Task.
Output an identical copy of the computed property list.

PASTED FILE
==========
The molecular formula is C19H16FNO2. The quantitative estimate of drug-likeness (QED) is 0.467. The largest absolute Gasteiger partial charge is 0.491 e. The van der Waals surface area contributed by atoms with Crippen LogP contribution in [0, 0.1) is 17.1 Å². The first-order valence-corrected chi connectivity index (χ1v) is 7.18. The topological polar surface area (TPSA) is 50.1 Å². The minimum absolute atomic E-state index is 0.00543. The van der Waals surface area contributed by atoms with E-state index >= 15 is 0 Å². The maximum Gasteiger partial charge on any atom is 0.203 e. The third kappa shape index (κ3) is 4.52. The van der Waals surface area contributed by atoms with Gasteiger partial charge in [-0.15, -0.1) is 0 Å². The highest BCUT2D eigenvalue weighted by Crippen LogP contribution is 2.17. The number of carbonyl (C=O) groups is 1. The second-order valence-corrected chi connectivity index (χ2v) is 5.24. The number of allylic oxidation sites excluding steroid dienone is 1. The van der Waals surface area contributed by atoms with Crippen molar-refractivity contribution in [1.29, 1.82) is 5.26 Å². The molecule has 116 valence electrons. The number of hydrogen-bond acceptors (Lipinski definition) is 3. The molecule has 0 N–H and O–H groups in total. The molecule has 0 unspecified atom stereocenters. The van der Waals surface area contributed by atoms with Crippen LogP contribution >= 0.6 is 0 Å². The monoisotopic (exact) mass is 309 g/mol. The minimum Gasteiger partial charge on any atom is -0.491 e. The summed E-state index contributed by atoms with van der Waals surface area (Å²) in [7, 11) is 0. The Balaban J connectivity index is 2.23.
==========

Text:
The molecular formula is C19H16FNO2. The quantitative estimate of drug-likeness (QED) is 0.467. The largest absolute Gasteiger partial charge is 0.491 e. The van der Waals surface area contributed by atoms with Crippen LogP contribution in [0, 0.1) is 17.1 Å². The first-order valence-corrected chi connectivity index (χ1v) is 7.18. The topological polar surface area (TPSA) is 50.1 Å². The minimum absolute atomic E-state index is 0.00543. The van der Waals surface area contributed by atoms with E-state index >= 15 is 0 Å². The maximum Gasteiger partial charge on any atom is 0.203 e. The third kappa shape index (κ3) is 4.52. The van der Waals surface area contributed by atoms with Gasteiger partial charge in [-0.15, -0.1) is 0 Å². The highest BCUT2D eigenvalue weighted by Crippen LogP contribution is 2.17. The number of carbonyl (C=O) groups is 1. The second-order valence-corrected chi connectivity index (χ2v) is 5.24. The number of allylic oxidation sites excluding steroid dienone is 1. The van der Waals surface area contributed by atoms with Crippen molar-refractivity contribution in [1.29, 1.82) is 5.26 Å². The molecule has 116 valence electrons. The number of hydrogen-bond acceptors (Lipinski definition) is 3. The molecule has 0 N–H and O–H groups in total. The molecule has 0 unspecified atom stereocenters. The van der Waals surface area contributed by atoms with Crippen LogP contribution >= 0.6 is 0 Å². The monoisotopic (exact) mass is 309 g/mol. The minimum Gasteiger partial charge on any atom is -0.491 e. The summed E-state index contributed by atoms with van der Waals surface area (Å²) in [7, 11) is 0. The Balaban J connectivity index is 2.23.